Ever since I was a child, I’ve had this fondness for animals, all animals, especially the ones that few other people care about. This is what led me to become vegan, to intern at Farm Sanctuary, to adopt my two pigs, Riley and Petunia, to write about animal rights and veganism, and to try my best to promote changes to the way our society treats nonhuman animals. Before all of that though, I just enjoyed being around them.
When I was young, one of my favorite things to do was to wander through the woods, the creek, and the fields, looking for creatures. It was so exciting for me to lift up rocks or logs and see what sort of animal might be hiding underneath. I feel rather guilty about this now, thinking of how much I must have frightened them but, at the time, I just wanted to see them, hold them, understand them. Of all the various species I caught, my favorites were always the snakes. I found them endlessly intriguing.
As I mentioned in a previous post, I was homeschooled as a child. So, it wasn’t until I went to public school that I found out other people didn’t think about nonhuman animals the same way I did. I mean, I knew that some didn’t; I grew up in a very rural area, so hunting was a favorite pastime of many people. I always thought, “As long as I stay away from the hunters, I’ll be fine.” Of course, this was challenging in and of itself, but I soon learned that killing animals for no good reason (not that there even is such a thing as a good reason) extended far beyond that one group.
I don’t even know how many times, during my early years, I heard other kids talk about how they or their parents had killed a snake they found in their yard. More often than not, this snake was a “copperhead” despite the fact that, in all of my years actively seeking out snakes, I had never seen a single one. I would explain to these kids that copperheads were actually very rare and that the snakes they found were almost certainly not copperheads, and not dangerous at all, but they never cared. It didn’t really matter to them what kind of snake it was. Claiming that it was venomous just made for a better story. Or perhaps it was that their parents had instilled such a fear of snakes in them that they saw all of them as deadly. Either way, it became quite clear to me that other people simply didn’t value life to way that I did.
I remember a particular incident, in middle school. We were in gym class, and someone noticed a bug crawling across the floor. There was a whole group of us standing around and the creature was running frantically, trying to get away from us. One girl started screaming and stomping her feet in an attempt to kill it. I dropped to my knees and began trying to scoop the bug up. Of course, he didn’t know that I was trying to help him and was just as frightened of me as he was of everyone else. So, I kept chasing him back and forth between the cluster of feet, all while the one girl continued to yell and try to smash him. I failed that day; eventually, the bug dodged me, and her foot came right down on top of him. As soon as this happened, she instantly acted like everything was fine. I’m sure she completely forgot that this incident ever occurred. I, on the other hand, thought about it every time I saw her all the way through high school.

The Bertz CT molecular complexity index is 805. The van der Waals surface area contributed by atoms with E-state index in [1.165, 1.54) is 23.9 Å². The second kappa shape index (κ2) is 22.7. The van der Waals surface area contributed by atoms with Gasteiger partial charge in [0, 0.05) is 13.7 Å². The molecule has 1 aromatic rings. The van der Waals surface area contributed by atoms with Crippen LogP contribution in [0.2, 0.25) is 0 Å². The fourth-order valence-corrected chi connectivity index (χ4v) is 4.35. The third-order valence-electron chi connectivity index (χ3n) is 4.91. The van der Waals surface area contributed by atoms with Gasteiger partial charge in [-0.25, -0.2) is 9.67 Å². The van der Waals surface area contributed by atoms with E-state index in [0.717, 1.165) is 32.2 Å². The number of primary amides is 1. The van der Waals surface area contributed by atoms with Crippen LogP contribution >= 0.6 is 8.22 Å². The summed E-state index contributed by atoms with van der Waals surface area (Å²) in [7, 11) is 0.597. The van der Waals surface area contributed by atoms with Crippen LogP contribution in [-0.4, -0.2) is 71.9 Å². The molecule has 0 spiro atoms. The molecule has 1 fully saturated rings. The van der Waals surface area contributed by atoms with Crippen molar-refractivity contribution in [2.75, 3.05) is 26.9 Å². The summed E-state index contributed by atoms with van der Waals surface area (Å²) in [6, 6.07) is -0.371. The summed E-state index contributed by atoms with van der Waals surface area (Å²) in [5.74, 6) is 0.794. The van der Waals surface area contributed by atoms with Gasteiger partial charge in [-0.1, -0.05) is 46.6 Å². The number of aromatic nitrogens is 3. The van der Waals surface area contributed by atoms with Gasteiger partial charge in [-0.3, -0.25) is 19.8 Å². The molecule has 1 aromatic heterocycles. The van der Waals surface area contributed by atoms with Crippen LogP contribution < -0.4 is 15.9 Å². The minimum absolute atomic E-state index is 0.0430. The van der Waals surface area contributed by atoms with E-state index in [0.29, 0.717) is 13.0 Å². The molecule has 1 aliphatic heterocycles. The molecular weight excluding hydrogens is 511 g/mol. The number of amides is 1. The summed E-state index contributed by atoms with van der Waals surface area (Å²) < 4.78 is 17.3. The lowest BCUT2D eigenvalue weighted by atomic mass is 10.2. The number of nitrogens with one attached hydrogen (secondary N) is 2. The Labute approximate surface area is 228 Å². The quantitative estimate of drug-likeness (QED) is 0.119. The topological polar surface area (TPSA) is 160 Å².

Not long after that, one of my teachers took our class for a walk. On the way back, I found a baby bird lying on sidewalk. Luckily, this was my last class of the day, so I scooped the bird up and brought her back to school with me. (Just to clarify, my family had raised several abandoned baby birds, in the past, so we knew how to take care of them.) When we got back to the classroom, everyone gathered around to see what I was holding in my hands. I showed them the bird and explained that I had found her on the sidewalk. Most of them seemed somewhat intrigued, but one boy said, “You should’ve stepped on it.” At that point in my life, I think that was the most horrible thing I had ever heard anyone say. I couldn’t comprehend why it would even occur to a person to murder this helpless baby, just because she was there.
There had been plenty of times, before this, when I had been alerted to the fact that I was not like these other kids. I already knew that I didn’t think like them, or act like them, or care about the same things they did, but this was when I realized how deep the difference between us truly was. It was around this same time when I stopped eating meat, and when I decided that I had no interest in what the vast majority of people thought about me. For me, growing up meant seeing all the ugliness in the world, and in people, and leaning to exist along side it, to see it, to acknowledge it, and to do what little I can to fix it.
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